15: Have a Seat

I find the underside of the seat benches fascinating. They must--of course--come out when you do anything gas tank related.

They are very comfy!
The old springs, burlap and basically everything else on the benches are original...right down to the cotton batting. Only the outer vinyl has been replaced, and it looks like only once. Amazing. Nothing to do to them but flip them right side up and bolt them back into place. 

See how nice? 
We noted that most of the vacuumable rust in the cab came from the seat springs bouncing up and down for decades. If you Google "49 Chevy Truck Restorations" you'll find photos where owners rip everything off the seat frame and paint the entire metal structure (springs and all) before reupholstering. This is so the cab floor stays nice and clean. 

As I type this, the seats are already bolted back in and will freely cast some occasional rusty spring dust on the clean cab floor like a '49 Chevy Rust-Fairy.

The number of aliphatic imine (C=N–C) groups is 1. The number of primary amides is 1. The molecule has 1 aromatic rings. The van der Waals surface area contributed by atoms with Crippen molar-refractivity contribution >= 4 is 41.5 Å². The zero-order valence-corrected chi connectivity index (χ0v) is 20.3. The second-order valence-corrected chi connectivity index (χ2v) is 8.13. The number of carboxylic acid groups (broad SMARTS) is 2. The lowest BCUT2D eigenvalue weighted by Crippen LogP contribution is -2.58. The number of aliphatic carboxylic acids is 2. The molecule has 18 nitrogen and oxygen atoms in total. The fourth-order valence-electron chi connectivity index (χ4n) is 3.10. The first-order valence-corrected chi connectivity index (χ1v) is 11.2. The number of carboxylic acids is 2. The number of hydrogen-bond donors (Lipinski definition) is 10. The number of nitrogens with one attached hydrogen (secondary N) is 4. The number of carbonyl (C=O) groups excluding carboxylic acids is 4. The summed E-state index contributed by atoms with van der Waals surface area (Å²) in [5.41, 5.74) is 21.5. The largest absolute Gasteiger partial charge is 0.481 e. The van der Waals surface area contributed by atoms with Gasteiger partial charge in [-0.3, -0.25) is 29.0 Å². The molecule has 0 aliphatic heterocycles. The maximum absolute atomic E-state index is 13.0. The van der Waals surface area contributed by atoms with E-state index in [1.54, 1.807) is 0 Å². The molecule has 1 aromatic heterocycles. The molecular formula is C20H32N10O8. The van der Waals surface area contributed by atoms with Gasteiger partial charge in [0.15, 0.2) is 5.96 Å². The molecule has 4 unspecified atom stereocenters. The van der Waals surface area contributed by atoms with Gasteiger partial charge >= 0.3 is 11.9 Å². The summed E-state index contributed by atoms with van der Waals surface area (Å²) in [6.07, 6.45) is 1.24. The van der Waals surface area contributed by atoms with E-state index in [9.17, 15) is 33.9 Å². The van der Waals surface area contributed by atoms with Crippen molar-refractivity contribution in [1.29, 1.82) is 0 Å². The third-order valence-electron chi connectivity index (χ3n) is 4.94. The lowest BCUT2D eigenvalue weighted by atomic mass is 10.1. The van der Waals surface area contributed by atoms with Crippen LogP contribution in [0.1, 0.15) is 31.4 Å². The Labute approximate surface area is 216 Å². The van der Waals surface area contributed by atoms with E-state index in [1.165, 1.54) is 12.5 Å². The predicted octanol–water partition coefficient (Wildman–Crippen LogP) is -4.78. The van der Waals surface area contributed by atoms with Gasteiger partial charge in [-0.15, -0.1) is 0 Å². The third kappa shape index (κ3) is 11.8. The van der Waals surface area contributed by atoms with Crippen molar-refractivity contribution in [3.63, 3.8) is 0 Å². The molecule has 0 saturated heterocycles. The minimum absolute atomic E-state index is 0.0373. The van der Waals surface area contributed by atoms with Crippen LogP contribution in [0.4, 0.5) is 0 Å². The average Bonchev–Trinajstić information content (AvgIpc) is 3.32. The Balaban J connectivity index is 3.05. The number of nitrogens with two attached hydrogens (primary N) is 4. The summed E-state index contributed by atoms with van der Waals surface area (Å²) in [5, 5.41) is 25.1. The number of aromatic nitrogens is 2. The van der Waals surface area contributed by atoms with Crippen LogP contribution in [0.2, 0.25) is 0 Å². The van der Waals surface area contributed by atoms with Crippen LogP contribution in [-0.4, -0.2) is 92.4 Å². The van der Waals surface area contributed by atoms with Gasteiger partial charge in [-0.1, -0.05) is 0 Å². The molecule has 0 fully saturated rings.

I can live with that.

My Education Process So Far:

I know about: The odd looking clutch head screws because we had to remove them to get the seats off. 

I know about: The seat springs and burlap being in such wonderful condition because you have to remove the seat benches to get at the gas tank.

I know about:  The sliding mechanism for the seat not being "smooooooth" because you have to slide the mechanism forward in order to get at the gas tank.

I know about: The fuel float and sending unit condition because we had to remove them to get at the dregs of dirty gasoline left in the tank.

I know about: The gas gauge actually being in fine working order like the other gauges because of the missing fuel float/sending unit. (No float meant no correct reading).

What was that term TD used again?

Old Car Domino Effect. Yup.

It's an education in increments.

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